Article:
The car’s resale value will significantly decrease after the accident, no matter how well it is repaired. Filing a diminished claim is one way to help get back the money lost from the decrease in the value of your car. You should, however, understand how this will affect your case before taking any legal action.
Types of Diminished Value After An Auto Accident
There are three main types of diminished value in a car accident case:
Intermediate Diminished Value After A Car Accident
This value is a car’s resale value before an accident minus its resale worth after an accident. It also reflects the loss in value before the owner repairs it.
Inherent Diminished Value After A Car Accident
The most common type of diminished value claim is when a car’s worth decreases after it has been in an accident, even if it receives the best repair possible. Oftentimes during resale, potential buyers will offer less money for the car because of its history.
Repair Related Diminished Value After A Car Accident
A car may not be worth as much money if it cannot look or function like it did when it was first bought. This can happen from cheaply made repairs, using the wrong kind of replacement parts, or an overall poor job is done trying to fix the vehicle.
Filing a Diminished Value Claim
In Florida, car owners are entitled to claim a diminished value for their vehicle after it has been in an accident. This means that they can sue the at-fault party in the accident and receive compensation for the decreased value of their car. To do this, they need to file a diminished value claim with their insurance company.
Before filing a car insurance claim for diminished value, be sure to have evidence of the lost value (diminution) as well as its dollar estimate. It can be tricky to file this type of claim, but contacting a Port Charlotte car accident lawyer can help you decide if it’s the best option in your case. When making the decision to file such a claim, keep the following things in mind:
- The Car’s Value Before the Accident: A diminished value claim occurs when you appraise your car’s worth in relation to the market value. The appraisal should show how much the accident damaged your vehicle. It is less likely, however, that you will receive a payout if your car is old and has many dents or scratches.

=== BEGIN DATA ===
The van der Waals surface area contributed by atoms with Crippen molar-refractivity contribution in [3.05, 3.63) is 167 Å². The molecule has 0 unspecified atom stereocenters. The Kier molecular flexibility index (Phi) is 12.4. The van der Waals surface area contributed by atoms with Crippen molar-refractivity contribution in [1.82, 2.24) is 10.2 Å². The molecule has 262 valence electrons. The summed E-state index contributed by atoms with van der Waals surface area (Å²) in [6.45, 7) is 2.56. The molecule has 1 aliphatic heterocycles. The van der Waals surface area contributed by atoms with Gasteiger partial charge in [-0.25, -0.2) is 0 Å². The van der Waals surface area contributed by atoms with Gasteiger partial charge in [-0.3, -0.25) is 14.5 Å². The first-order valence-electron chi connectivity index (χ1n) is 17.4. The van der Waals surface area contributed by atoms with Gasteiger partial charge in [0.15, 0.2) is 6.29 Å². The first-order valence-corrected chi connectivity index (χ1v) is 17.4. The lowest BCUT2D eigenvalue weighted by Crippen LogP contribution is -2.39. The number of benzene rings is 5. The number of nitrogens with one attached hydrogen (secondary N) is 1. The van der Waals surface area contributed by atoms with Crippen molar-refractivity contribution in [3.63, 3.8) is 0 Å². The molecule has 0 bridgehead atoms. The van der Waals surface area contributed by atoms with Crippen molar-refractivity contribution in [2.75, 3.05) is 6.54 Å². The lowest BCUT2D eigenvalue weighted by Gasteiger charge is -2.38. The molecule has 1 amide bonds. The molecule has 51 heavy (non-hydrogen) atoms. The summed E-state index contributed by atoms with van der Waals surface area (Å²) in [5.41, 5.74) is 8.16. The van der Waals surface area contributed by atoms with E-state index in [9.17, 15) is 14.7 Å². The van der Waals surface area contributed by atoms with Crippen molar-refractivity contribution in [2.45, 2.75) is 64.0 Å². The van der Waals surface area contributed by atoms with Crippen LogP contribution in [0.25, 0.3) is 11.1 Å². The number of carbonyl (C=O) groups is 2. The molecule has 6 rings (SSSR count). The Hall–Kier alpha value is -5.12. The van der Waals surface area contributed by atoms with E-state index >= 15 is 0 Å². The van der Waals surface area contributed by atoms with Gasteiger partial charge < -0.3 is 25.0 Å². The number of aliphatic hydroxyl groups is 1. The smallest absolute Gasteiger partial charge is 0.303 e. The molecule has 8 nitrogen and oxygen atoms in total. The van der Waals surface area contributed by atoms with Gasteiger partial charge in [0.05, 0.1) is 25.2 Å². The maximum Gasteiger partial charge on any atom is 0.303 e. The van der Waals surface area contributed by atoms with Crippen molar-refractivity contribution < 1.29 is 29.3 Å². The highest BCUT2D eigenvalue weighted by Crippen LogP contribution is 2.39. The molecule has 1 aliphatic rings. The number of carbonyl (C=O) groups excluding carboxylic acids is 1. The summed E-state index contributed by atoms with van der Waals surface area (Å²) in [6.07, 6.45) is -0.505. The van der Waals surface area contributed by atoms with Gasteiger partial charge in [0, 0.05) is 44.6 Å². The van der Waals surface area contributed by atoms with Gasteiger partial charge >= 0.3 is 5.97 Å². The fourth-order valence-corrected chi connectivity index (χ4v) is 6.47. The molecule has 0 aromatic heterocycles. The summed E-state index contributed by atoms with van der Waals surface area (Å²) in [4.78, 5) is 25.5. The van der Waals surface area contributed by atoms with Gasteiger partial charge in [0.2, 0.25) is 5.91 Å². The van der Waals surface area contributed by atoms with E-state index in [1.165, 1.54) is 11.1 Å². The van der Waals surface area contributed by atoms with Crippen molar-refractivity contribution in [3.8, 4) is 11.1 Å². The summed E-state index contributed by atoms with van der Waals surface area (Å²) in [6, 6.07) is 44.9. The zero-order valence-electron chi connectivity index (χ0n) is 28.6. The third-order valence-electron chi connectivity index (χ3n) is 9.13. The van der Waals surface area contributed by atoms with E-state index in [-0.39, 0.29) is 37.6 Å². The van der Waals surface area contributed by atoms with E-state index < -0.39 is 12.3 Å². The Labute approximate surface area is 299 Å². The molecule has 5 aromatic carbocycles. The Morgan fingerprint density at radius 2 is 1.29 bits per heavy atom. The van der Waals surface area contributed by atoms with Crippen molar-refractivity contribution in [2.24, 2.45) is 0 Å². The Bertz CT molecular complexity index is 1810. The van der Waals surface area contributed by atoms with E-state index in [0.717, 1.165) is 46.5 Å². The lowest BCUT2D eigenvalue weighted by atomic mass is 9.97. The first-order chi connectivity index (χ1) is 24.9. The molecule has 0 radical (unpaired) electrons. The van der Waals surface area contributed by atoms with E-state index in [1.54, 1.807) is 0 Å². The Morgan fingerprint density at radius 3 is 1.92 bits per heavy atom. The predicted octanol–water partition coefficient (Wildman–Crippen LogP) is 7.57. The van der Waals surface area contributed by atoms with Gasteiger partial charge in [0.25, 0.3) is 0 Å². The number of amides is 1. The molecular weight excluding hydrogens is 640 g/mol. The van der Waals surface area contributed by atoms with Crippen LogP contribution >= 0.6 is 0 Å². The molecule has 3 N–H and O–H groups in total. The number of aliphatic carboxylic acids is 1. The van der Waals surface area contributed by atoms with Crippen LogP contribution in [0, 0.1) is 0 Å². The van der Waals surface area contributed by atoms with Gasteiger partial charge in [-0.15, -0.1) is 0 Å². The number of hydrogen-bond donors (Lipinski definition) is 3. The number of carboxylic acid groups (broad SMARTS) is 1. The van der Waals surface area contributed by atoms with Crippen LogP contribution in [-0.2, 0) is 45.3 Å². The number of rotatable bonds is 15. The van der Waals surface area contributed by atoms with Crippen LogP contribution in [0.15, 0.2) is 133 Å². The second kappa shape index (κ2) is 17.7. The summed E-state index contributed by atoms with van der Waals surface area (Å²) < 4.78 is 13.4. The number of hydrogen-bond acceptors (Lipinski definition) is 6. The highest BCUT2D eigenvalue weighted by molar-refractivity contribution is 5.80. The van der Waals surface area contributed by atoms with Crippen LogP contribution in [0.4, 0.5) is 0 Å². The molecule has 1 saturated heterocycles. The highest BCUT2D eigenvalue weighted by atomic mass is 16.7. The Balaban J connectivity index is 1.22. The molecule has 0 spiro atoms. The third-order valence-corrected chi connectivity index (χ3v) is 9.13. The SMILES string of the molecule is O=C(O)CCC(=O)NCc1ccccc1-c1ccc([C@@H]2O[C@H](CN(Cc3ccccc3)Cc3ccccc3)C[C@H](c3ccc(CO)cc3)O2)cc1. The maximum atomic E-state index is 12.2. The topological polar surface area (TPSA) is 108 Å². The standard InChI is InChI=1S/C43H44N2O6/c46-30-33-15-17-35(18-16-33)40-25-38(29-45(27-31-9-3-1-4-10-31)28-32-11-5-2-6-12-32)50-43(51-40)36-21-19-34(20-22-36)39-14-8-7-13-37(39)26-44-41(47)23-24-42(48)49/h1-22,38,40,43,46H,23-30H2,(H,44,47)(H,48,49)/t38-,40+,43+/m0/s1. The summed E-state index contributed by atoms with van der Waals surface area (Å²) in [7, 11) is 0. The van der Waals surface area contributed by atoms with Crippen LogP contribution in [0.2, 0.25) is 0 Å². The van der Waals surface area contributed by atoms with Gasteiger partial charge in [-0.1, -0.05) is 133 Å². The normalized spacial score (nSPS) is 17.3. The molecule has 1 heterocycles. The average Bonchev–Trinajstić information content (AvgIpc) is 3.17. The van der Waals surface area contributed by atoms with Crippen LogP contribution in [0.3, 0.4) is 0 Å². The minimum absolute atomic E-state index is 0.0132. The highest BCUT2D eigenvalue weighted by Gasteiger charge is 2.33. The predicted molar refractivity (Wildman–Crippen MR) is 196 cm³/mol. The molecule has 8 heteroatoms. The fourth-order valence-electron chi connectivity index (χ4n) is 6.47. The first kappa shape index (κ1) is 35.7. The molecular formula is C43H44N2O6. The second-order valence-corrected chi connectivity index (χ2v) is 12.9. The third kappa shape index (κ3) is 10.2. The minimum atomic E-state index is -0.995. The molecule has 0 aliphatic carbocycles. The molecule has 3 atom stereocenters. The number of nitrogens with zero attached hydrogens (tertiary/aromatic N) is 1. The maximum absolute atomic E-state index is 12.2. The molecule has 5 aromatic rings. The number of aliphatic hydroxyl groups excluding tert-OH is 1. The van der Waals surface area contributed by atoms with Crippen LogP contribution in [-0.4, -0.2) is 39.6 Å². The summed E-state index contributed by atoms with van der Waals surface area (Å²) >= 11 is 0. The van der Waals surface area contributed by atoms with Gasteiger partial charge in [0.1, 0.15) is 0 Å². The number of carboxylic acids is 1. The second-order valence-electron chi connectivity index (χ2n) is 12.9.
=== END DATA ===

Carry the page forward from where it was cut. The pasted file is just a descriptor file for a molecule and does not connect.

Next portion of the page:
- Being at Fault in an Accident: If you want to be compensated for diminished value, it is critical to establish who is at fault. If you are found responsible for the damages, chances are your insurance company will not give you a payout.
- State Law: In Florida, car insurance is required by law in order to use the roads. If a victim’s personal injury protection insurance policy does not cover their losses, they are legally allowed to file a claim and receive damages from the at-fault party. Additionally, diminished value claims have a 4-year Statute of Limitations.
Accidents frequently lead to very large expenses for those involved. This can include damages to property, like a car, or bodily injuries. A Port Charlotte car accident lawyer will help you receive compensation for these losses.
If you’ve been in a car accident, our team at FGB Law Firm can help. We’ll work with you to build a legal case and fight for the best possible outcome. The sooner you contact us after an accident, the better. By seeking legal counsel right away, you increase your chances of receiving compensation for damages. Contact our legal experts at 941-979-9010 or complete our online contact form to schedule your consultation today.